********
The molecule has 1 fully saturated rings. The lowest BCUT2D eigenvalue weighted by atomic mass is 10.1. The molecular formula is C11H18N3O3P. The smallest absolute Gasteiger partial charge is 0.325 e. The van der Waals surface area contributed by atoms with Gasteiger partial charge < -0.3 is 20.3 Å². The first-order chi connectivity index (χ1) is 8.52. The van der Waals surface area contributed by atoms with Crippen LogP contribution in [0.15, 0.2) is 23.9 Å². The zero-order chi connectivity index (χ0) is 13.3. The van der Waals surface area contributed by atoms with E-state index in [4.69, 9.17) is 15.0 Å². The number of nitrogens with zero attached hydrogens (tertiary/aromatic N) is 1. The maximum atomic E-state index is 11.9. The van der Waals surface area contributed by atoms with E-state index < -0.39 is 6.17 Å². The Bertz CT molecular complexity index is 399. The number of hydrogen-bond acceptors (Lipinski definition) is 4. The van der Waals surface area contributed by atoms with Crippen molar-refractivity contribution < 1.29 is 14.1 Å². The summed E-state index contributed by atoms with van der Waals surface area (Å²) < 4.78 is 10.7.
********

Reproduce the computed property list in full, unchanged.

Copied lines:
The molecule has 1 fully saturated rings. The lowest BCUT2D eigenvalue weighted by atomic mass is 10.1. The molecular formula is C11H18N3O3P. The smallest absolute Gasteiger partial charge is 0.325 e. The van der Waals surface area contributed by atoms with Gasteiger partial charge < -0.3 is 20.3 Å². The first-order chi connectivity index (χ1) is 8.52. The van der Waals surface area contributed by atoms with Crippen LogP contribution in [0.15, 0.2) is 23.9 Å². The zero-order chi connectivity index (χ0) is 13.3. The van der Waals surface area contributed by atoms with E-state index in [4.69, 9.17) is 15.0 Å². The number of nitrogens with zero attached hydrogens (tertiary/aromatic N) is 1. The maximum atomic E-state index is 11.9. The van der Waals surface area contributed by atoms with E-state index < -0.39 is 6.17 Å². The Bertz CT molecular complexity index is 399. The number of hydrogen-bond acceptors (Lipinski definition) is 4. The van der Waals surface area contributed by atoms with Crippen molar-refractivity contribution < 1.29 is 14.1 Å². The summed E-state index contributed by atoms with van der Waals surface area (Å²) < 4.78 is 10.7.